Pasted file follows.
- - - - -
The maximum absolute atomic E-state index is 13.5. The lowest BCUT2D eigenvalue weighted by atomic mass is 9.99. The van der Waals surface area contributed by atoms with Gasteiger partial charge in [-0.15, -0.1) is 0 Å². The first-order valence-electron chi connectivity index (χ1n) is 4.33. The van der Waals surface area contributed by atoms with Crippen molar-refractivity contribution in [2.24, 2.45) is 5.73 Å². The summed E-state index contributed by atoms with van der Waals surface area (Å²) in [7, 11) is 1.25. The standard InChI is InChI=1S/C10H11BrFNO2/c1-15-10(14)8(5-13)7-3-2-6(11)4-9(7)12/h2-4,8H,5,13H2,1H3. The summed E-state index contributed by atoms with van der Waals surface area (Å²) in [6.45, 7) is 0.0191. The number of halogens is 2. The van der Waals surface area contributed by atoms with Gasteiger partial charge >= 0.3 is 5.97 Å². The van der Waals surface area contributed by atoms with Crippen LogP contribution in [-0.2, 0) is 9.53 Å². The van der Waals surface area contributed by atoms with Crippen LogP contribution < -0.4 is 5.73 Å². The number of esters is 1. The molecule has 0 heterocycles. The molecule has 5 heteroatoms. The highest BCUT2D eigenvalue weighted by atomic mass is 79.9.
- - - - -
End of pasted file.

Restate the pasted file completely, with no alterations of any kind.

The maximum absolute atomic E-state index is 13.5. The lowest BCUT2D eigenvalue weighted by atomic mass is 9.99. The van der Waals surface area contributed by atoms with Gasteiger partial charge in [-0.15, -0.1) is 0 Å². The first-order valence-electron chi connectivity index (χ1n) is 4.33. The van der Waals surface area contributed by atoms with Crippen molar-refractivity contribution in [2.24, 2.45) is 5.73 Å². The summed E-state index contributed by atoms with van der Waals surface area (Å²) in [7, 11) is 1.25. The standard InChI is InChI=1S/C10H11BrFNO2/c1-15-10(14)8(5-13)7-3-2-6(11)4-9(7)12/h2-4,8H,5,13H2,1H3. The summed E-state index contributed by atoms with van der Waals surface area (Å²) in [6.45, 7) is 0.0191. The number of halogens is 2. The van der Waals surface area contributed by atoms with Gasteiger partial charge >= 0.3 is 5.97 Å². The van der Waals surface area contributed by atoms with Crippen LogP contribution in [-0.2, 0) is 9.53 Å². The van der Waals surface area contributed by atoms with Crippen LogP contribution < -0.4 is 5.73 Å². The number of esters is 1. The molecule has 0 heterocycles. The molecule has 5 heteroatoms. The highest BCUT2D eigenvalue weighted by atomic mass is 79.9.